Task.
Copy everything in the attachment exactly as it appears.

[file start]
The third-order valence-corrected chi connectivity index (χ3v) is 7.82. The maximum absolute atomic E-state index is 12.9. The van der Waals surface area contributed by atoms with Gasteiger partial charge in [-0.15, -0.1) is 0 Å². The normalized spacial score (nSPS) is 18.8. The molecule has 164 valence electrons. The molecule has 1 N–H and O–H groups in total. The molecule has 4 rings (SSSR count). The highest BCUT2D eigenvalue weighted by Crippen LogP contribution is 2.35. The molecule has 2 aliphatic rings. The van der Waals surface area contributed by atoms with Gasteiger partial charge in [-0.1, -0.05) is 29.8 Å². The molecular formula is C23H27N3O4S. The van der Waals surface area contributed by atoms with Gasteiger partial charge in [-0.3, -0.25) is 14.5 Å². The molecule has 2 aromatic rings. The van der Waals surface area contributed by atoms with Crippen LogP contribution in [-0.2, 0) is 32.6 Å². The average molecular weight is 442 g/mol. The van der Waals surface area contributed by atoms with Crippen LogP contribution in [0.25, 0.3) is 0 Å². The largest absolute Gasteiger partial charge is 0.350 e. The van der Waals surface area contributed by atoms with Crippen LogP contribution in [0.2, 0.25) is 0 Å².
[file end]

The third-order valence-corrected chi connectivity index (χ3v) is 7.82. The maximum absolute atomic E-state index is 12.9. The van der Waals surface area contributed by atoms with Gasteiger partial charge in [-0.15, -0.1) is 0 Å². The normalized spacial score (nSPS) is 18.8. The molecule has 164 valence electrons. The molecule has 1 N–H and O–H groups in total. The molecule has 4 rings (SSSR count). The highest BCUT2D eigenvalue weighted by Crippen LogP contribution is 2.35. The molecule has 2 aliphatic rings. The van der Waals surface area contributed by atoms with Gasteiger partial charge in [-0.1, -0.05) is 29.8 Å². The molecular formula is C23H27N3O4S. The van der Waals surface area contributed by atoms with Gasteiger partial charge in [-0.3, -0.25) is 14.5 Å². The molecule has 2 aromatic rings. The van der Waals surface area contributed by atoms with Crippen LogP contribution in [-0.2, 0) is 32.6 Å². The average molecular weight is 442 g/mol. The van der Waals surface area contributed by atoms with Crippen LogP contribution in [0.25, 0.3) is 0 Å². The largest absolute Gasteiger partial charge is 0.350 e. The van der Waals surface area contributed by atoms with Crippen LogP contribution in [0.2, 0.25) is 0 Å².